Close Search
Changemaker  |  Careers

Making Charity Cool

22 August 2016 at 10:44 am
Wendy Williams
Stephanie Lorenzo was just 22 when she founded PROJECT FUTURES, a Sydney-based Not for Profit with a mission to end human trafficking and slavery by empowering individuals to take action in their communities. Lorenzo is this week’s Changemaker.

Wendy Williams | 22 August 2016 at 10:44 am


Making Charity Cool
22 August 2016 at 10:44 am

Stephanie Lorenzo was just 22 when she founded PROJECT FUTURES, a Sydney-based Not for Profit with a mission to end human trafficking and slavery by empowering individuals to take action in their communities. Lorenzo is this week’s Changemaker.

FUTURE PROJECTS CEO Stephanie Lorenzo in Cambodia

PROJECT FUTURES helps individuals take action by raising awareness and funds in engaging and innovative ways within their own communities.  

In seven years the startup NFP has raised more than $3.8 million for local projects in Cambodia and Australia through a series of events, digital campaigns and experience-based activities dedicated to combating human trafficking and sexual exploitation in the Asia Pacific region.

In particular PROJECT FUTURES targets socially-conscious millennials and has developed a network of young supporters who are passionate about eradicating exploitation in the Asia Pacific, by empowering individuals to harness their skills, talents and networks to drive change.

Scott Tweedie from The Loop, who has been a PROJECT FUTURES ambassador for four years and will host the organisation’s biggest annual event, the Black Tie Ball, in September said PROJECT FUTURES stands out in the Not for Profit sector because it takes its supporters on a journey that creates a sense of empowerment and unity.

In this week’s Changemaker, Lorenzo talks about why engaging a young audience was the obvious choice, how reading the heart-wrenching biography by Somaly Mam changed her life, and why the word Not for Profit “sucks”.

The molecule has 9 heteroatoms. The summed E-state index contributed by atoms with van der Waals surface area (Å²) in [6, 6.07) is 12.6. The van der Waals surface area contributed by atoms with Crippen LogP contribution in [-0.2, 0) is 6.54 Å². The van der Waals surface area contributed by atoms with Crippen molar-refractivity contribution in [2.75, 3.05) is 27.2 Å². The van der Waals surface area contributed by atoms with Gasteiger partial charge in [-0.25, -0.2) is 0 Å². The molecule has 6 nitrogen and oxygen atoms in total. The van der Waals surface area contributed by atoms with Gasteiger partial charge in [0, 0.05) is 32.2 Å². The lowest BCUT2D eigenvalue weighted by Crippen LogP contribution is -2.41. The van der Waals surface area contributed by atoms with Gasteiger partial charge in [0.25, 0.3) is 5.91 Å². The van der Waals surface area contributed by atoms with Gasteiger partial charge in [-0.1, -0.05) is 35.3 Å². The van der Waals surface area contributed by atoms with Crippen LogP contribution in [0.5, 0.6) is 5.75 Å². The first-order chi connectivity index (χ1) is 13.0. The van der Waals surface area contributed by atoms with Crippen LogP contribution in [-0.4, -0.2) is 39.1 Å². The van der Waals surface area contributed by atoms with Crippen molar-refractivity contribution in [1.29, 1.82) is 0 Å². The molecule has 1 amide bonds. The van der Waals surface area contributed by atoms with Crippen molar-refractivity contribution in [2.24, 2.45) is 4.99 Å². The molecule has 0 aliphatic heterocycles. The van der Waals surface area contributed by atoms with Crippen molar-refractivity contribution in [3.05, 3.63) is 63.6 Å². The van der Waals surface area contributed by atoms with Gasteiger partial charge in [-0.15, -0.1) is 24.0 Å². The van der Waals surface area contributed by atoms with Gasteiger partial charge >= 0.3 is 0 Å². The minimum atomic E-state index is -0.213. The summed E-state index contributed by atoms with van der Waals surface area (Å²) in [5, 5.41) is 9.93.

Stephanie LorenzoHow did PROJECT FUTURES come about?

Well I read a book about a woman who was sold into prostitution at a really young age in Cambodia when I was cycling through there, just as a 20-year-old for another charity cycle that I was on. I was just really moved, I guess, by her story and the plight of many women in Cambodia and around the globe really that have been affected by sex trafficking and human trafficking and I just wanted to use my skills and talents, which is sort of in marketing and communications and networking and running events here in Sydney, I just wanted to use that for a good cause. And so I thought well, I can fundraise for her and the work that she is doing in Cambodia and I think that would make a huge difference obviously to the programs that they run on the ground there.

PROJECT FUTURES brought Somaly Mam to Australia to speak with students. What was it like to meet her in person after she had such an impact on your life?

We brought her back four times actually, we even did a big partnership with Business Chicks to take her nationally across to Perth and Brisbane and Adelaide. It was pretty special.